them at a bad moment, when they'd not quite be
come accustomed to th , L vastness of that Centre
Country Temple of Karnak. At any rate we
learned that there is a largish vault down in the
depths of the structure. The vault -has a stout,
steel door and concrete walls. It looks like a very
strong sort of vault, what with its combination
lock and all. The Library staff, however, don't
seem to give much of a damn about it. They ig
nore it. So the other morning we strolled into the
vault, on pleasure bent. We were a trifle amazed
to find what seemed to be the whole of the Li
brary's rare book collection gathering dust there
in. Jonathan Swift, et al. simply lying there. And
the mu c h-bragged-over-and-more neglected
Priestley collection. It loked like a rare book
thief's paradise .. Purely for the spirit of scientific
research, we stuck a volume of Swift in our poc
ket and strolled about for a moment. Nothing
happened; nobody said bc•o. Mattter of fact, there
wasn't any one around during the whole time.
It's-so nice knowing that they - know, how to take
care of valuable books up there at the end of the
Mall. And how they know . . .
Our agent Beemish came out of the interior re
cently telling a strange tale. We trust Beemish
as no one else, and thus we prepared to pass this
legend along without fear cf suits for libel.
Beemish tells us that he spent several hours,
this past week, following one of the. campus lit
erary lights over the -terrain of our noble college.
Where she went, there also went Beemish. Our
lady of letters (this much we divulge; no more)
carried under her arm a largish flat packet, and
our man admits that
. for a while he thought the
whole business was simply a publicity gag for our --
heroine's cultural pamphlet. But such, it would
appear, was not the case. The flat packet con
tained a self-portrait of the little lady. Remark
able thing about it was the fact that the subject
appeared sans raiment, n.nd playing upon a rustic
flageolette . . What hurts us' is our inability to
publish the name of the present owner. We know
him. But after all .. . one has one's code. Beem
ish claims it reminded him of Titian with a dash
. So far as we know the local gendarmat,e_ does
net boast of a vice squad. If they did however,
we might be able to lend a hand in one or. two
Matters. For instance, our agenti know of one
establishment in this otherwise unsullied hamlet
where one may pick up some rather interesting
little pamphlets. The proceedure -is simple, in
volving only a bit of temerity. You look over the
:stock of magazines, starting with the Police Ga
zette. As you ponder, you grow more and more
disappointed: finally wander over to the prop. You
have words. He calls a - little fellow in a black
hat. Cross his palm with silver and he dashes out.
Presently he returns bearing
that makes Petronius low; pale. What we mean
is . . . if you like that sort of thing. Cassius.
THE DAILY COLLEGIAN
PSCA Cabin Party for music,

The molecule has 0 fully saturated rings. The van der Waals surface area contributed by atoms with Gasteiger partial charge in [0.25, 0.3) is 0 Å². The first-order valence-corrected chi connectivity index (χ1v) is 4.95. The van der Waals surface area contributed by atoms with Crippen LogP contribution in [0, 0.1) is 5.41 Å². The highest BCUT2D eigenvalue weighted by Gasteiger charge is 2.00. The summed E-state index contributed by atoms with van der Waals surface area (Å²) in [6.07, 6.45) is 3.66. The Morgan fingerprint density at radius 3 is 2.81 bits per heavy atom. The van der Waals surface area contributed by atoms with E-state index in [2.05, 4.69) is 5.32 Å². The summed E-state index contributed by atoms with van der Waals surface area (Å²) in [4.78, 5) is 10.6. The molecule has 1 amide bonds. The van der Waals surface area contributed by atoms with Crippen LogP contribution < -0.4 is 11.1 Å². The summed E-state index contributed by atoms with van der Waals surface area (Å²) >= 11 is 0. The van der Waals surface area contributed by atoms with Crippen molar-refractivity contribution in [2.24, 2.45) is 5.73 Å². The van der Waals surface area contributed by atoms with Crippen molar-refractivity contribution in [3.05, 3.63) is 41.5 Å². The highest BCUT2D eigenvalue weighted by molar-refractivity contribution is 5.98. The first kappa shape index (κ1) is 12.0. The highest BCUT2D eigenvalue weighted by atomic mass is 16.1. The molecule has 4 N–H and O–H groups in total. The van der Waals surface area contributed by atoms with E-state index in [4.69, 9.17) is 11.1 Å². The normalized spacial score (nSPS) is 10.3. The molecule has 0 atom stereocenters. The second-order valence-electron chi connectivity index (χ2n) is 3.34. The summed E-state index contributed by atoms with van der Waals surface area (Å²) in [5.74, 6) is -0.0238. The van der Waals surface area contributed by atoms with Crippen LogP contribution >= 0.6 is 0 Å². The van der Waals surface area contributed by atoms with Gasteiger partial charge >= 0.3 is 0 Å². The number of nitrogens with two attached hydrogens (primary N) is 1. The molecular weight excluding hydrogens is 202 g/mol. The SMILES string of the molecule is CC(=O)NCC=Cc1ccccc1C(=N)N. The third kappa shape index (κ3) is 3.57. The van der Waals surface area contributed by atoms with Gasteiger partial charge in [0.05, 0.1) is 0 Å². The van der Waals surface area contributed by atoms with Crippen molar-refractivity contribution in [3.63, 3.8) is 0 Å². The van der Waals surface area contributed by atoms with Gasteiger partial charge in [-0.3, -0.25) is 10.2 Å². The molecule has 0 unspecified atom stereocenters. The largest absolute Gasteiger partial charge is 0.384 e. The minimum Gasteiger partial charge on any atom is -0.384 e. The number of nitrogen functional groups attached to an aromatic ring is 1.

Sioject, and program committees
in honor of John A. Stevenson,
CA Cabin: 4 p. m.
Cwen meeting in WSGA Room,
White Hall at 7:15 p. m. instead
of 6:45 p. m. as previously an
Variety and Rifle Clubs meet
in White Hall at 6:30 . p. m.
U. S: Field Hockey - Touring
Team presents exhibition match
and hockey clinic at White Hall
from 3 to 6p. m. Group discus
sion and coffee hour in White Hall
at 8 p. m.
Freshman. Independent Party
meets in 405 Old Main at 7:30 p.m.
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James Roosevelt knew that he
had a truly great screen property
in "Pastor Hall" when he decided
to present this stirring and dra
matic motion picture of life in Nazi
Germany to movie audiences. The
picture, which is based on an orig
inal story by Ernst Toiler, will
have its local premiere a' - t the State
Theatre on Thursday and Friday.
The - story centers around a
clergyman in • the small German
town of Altdorf who dares to op
pose the Nazi regime. In spite of
threats against himself and against
his beautiful daughter, Pastor Hall
remains firm in his beliefs and
fearlessly refuses to accept the
pagan pressure of the new German
order. Complications set in when
the leading Storm Tropper falls
in love with Pastor's daughter,
thus making her a- pawn in the
gripping struggle .which ensues.
The story thus reaches a climax
filled with thrills and drama and
the picture ends on a note of high
Add Zest to Your Daily we
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Treat yourself to healthful, refreshing
DOUBLEMINT GUM every, day. _
. Buy several packages of DOUBLEMINT GUM today
)& 4 1 1 "..
WEDNESDAY, OCTOBER 9, 1940
PSCA Cabinet meets in the
Hugh Beayer Room, 304 Old Maixi,
at 8, p. m. John A. Stevenson,
Christian Association and Presby
terian worker, will speak.
Dr. Wheeler, ptesident of Pitts
burgh Coal Co., will address the
A.I.M.E. Society in 121 MI Build
ing at 7:30 p. m.
Preliminary meeting for all men
interested in trying out for debate,
Home Ec auditorium at 7 p.m.
Forestry Society meets in 206
Ag Building at 7:30 p. m.
WE MAKE GOOD"
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212 E. College State College
, ‘ 15 4"4